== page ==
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Discussion Starter #1
I'm just learning the use of a lathe, having used a metal lathe in college I find that the basics don't work quite the same way with a wood lathe.

What seems to be giving me the most trouble is even diameter reduction. That is, taking an rough and uniformly reducing it's diameter across the length - say 3" to 2 7/8" diameter.

With a metal lathe it's simple, set it to the correct diameter and then traverse the length with the cutter. With a chisel - not so much. I find that I tend to carve deeper into the wood as I move along the length - I'm assuming because I am looking at the wood from an angle when working.

Other than practice practice practice (which I'm doing, and getting better) what might I try to help me along? Maybe to narrow down this open-ended question, should I focus on how I'm holding the chisel on the tool rest - work on sliding the chisel smoothly across the rest? I got plenty of scrap 2x3's in the shop - so practicing isn't a problem.
 

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Yeah, woodturnign is NOT metal turning. As you're finding out, with wood turning, your hand/eye/brain coordination is the "setting".

It shouldn't be hard to hang a pair of calipers nearby and check frequently ... that should help you get a feel for when you're tending to cut more at one end of the length than the other and help you learn to correct that tendancy.
 

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The toolrest is your guide in this situation. Hold the gouge with your thumb on top and your fingers underneath with the index finger riding against the back of the toolrest.
 

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Take a set of outside calipers. Set them for the final dimension. Use a parting tool to cut down to that dimension in several locations along the piece. Then just take away the wood above these cuts. I use a rough out gouge to get close and then a skew for the final few passes.
Need to turn an accurate taper. Follow the same procedure as above but make a parting cut about every inch for accuracy.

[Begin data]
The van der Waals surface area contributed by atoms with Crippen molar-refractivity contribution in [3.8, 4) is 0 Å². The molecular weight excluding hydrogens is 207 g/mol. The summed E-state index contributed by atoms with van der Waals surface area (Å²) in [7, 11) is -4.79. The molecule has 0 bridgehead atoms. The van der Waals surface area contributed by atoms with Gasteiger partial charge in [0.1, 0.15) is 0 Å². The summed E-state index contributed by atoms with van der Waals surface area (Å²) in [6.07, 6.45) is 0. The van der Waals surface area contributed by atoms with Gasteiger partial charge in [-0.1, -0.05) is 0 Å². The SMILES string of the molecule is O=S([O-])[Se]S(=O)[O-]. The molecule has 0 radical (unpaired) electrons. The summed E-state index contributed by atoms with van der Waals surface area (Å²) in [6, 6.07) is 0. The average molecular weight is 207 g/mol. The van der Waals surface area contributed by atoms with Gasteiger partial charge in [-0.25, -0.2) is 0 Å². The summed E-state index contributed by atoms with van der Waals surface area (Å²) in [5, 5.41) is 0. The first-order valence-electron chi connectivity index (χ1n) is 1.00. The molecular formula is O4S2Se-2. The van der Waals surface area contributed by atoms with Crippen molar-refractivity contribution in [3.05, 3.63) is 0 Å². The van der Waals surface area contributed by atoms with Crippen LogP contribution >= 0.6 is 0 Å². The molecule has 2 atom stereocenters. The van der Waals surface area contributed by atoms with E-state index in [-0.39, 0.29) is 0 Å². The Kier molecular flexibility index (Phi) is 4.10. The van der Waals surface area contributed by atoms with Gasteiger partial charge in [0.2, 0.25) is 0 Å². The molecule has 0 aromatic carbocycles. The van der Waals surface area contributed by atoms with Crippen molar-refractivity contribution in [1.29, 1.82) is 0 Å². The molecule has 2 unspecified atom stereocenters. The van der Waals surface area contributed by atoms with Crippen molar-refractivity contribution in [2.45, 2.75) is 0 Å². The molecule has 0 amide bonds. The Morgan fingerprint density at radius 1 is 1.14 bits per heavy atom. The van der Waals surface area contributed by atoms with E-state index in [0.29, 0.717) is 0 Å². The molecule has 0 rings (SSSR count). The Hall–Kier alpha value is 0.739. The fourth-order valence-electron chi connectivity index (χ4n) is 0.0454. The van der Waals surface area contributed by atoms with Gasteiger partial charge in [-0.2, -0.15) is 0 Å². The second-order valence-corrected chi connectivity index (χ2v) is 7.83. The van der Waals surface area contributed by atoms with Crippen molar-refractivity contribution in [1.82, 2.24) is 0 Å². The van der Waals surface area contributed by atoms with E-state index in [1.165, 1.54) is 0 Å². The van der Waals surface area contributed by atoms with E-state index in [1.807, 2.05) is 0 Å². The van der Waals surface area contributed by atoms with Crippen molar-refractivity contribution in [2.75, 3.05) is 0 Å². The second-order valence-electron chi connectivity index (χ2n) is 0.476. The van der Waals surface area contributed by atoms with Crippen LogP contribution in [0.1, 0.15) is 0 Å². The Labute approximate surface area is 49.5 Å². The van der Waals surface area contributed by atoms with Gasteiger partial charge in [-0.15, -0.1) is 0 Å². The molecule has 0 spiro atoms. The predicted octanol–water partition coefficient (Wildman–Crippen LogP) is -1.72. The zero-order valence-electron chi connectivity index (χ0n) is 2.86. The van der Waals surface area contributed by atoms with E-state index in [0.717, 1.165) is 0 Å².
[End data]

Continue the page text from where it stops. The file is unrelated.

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Discussion Starter #5
Whew! thanks for the replies. I was half expecting to get clobbered for asking such a basic question.

What I'm hearing here is getting to be familiar with calipers. Yeah, I can see that. I know they exist, have seen lathe turners using them, but never realized their importance in producing basic work. Not trusting my eyes until I've developed sufficient skill to trust them.

I think what I'm hearing is that the tools are there, use them until I'm skilled enough to freehand. I can do that, I have plenty of scrap.
 

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I depends on how accurate you have to be. I can turn a leg for a chair and make it look pretty much just like the one I copy. I do that by eye with many years experience. However if the two parts are going to be right next to each other then more accuracy is required. That's where the dial calipers or outside calipers come in handy.
 

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Thanks again for the replies.

To Slatron25 - this actually turned out to be the best advice. I started paying attention more to how the tool was held and did in fact notice that moving the chisel down the tool rest was far more natural and the tendency to dig in largely went away. Kudos to you.
 

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I depends on how accurate you have to be. I can turn a leg for a chair and make it look pretty much just like the one I copy. I do that by eye with many years experience. However if the two parts are going to be right next to each other then more accuracy is required. That's where the dial calipers or outside calipers come in handy.

I do this exactly as John has described but in cases where I need to duplicate a diameter especially a taper, I make some jigs with some 1/4" ply and a forstner bit or bits on the drill press to check the diameter. I get a little nervous using calipers on the lathe while it is turning but a chunk of 1/4" plywood with the corners rounded slightly wont grab the spindle while it is turning. Just hold the jig up to the spindle and check if it is a good fit and adjust as needed. You also dont have to re-adjust your calipers to check a different diameter for a taper.
 

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Make sure to keep your eye on the top of the workpiece instead of watching the point where your tool contacts the workpiece. Paint the wall a dark color in order to make the profile easier to see. I have followed this advice from many turners at demos to good success.
 

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Discussion Starter #10
That's not bad advice. I have a pretty bright light for the lathe which illuminates the piece nicely - but you're right the profile does get lost against the light background surface.
 
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